Next up is the exhaust system - which will make your bike run legally and well. For this, all you need is a pipe. In case your design for it, bend the pipe, so it matches your up-and-coming motorcycle.
To do this, look for pipe bending and welding equipment. If you lack the skills (or access), consider outsourcing this part of your bike building project to a motorcycle exhaust shop.
You'll need to attach your pipe to the cylinder head on your engine using mounting phalange. You should also bend the pipe according to your design until it comes right out from the bike's rear. In this, you might need to use welding brackets where and as needed.
After all the above-described parts are in place, you'll have managed to learn how to build a motorcycle from scratch. At this juncture, you will only have the task of accessorizing your bike, so it meets your ideal specifications.
Where possible, build the mock-up of your handlebars and gas tank simultaneously. The reason behind this bike building advice is that the placement of these two parts will have an effect on each.
Once you've successfully maneuvered your way through the above-described step, you'll get to the point of no return. At this stage, you will get to sit on the motorcycle (although you still don't have an actual seat). By so doing, you will get a better feel of the position where your handlebar should go.
While still on the bike, you need to ensure that you feel comfortable holding onto the handlebars. If you're more into form than functionality, you might consider sacrificing your comfort for style - it will all depend on your personal preferences.
That said, there is no shortage of handlebars on the market today. Whereas some handlebars are designed to sit naturally, others are a bit wider. You can also go as low or as high as you would prefer. Choose what you'd like best.
Drawing towards the end of your DIY motorcycle building project, you should find a comfortable seating position that also matches the style you intend to achieve. There are many saddle seats out in the marketplace (which tend to be narrow), as well as a wide variety of other motorcycle seats.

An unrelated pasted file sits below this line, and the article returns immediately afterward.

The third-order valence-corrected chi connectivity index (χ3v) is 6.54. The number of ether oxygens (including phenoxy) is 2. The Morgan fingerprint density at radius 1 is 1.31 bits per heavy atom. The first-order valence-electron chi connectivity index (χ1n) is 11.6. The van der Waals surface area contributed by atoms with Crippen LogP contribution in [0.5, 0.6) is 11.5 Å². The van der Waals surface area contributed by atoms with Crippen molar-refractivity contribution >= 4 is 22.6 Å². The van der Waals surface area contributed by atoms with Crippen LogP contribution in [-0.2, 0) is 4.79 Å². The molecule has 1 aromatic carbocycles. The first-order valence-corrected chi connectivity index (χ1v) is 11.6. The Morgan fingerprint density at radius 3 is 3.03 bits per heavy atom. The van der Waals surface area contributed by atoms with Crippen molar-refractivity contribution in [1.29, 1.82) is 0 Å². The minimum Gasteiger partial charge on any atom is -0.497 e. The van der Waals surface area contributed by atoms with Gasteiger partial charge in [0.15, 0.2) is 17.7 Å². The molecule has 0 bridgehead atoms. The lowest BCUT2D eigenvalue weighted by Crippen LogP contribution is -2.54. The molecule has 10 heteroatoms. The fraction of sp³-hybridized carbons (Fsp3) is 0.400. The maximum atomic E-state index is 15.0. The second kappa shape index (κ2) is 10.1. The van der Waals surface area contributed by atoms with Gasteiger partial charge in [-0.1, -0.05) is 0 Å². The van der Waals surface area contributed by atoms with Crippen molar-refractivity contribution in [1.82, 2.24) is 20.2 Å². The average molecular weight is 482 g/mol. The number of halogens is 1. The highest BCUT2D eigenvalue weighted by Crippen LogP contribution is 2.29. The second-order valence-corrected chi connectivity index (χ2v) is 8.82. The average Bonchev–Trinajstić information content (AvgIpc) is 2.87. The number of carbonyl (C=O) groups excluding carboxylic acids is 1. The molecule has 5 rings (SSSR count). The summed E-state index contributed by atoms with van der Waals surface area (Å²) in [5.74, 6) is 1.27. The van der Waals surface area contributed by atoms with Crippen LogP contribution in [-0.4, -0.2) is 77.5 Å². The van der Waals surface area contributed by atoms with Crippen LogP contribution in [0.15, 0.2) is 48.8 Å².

As long as you find a motorcycle seat that takes your comfort into consideration, you will be ready to go. However, if you are building a show bike, then you might do away with every thought about your comfort. If you will be on your bikes pretty frequently, or in case you might need to travel with passengers, you will need a seat that is comfortable and versatile.
Like with the other parts described above, you can get your bike seat from a salvage yard. For a small fee, you can also reupholster the seat or get a professional to do it. Instruct anyone who you've hired to design the bike seat based on the texture, material, and color that fits your design best.
8. Reassembly And Finishing
At this point, you will get to make any and all adjustments you need. While putting everything together, ensure that every piece of the puzzle fits in perfectly. You can also take your newly-assembled and homemade bike out for a short ride or a more extended road trip - depending on how confident that your product is now ready for public use.
Below is a video with additional tips How to build a Chopper motorcycle from scratch
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So, there you have it - the ultimate guide on how to build a motorcycle from scratch. Did you enjoy this tutorial? I have personally made several bikes using some very random finds on the internet and in motorcycle salvage yards.
One thing I learned from the process is that building and designing working motorcycles is quite manageable. It might not exactly be a stroll in the park. However, it will enable you to go further than you ever thought you'd manage with regards to intellectual stimulation, artistic creativity, mechanical prowess, and electrical engineering.
We hope that this tutorial has helped answer any questions you might have in the past. In case you have any suggestions, questions, additions, or omissions, please leave your thoughts as a comment in the section below. Thank you for reading through to this point and have fun creating your first bike ever.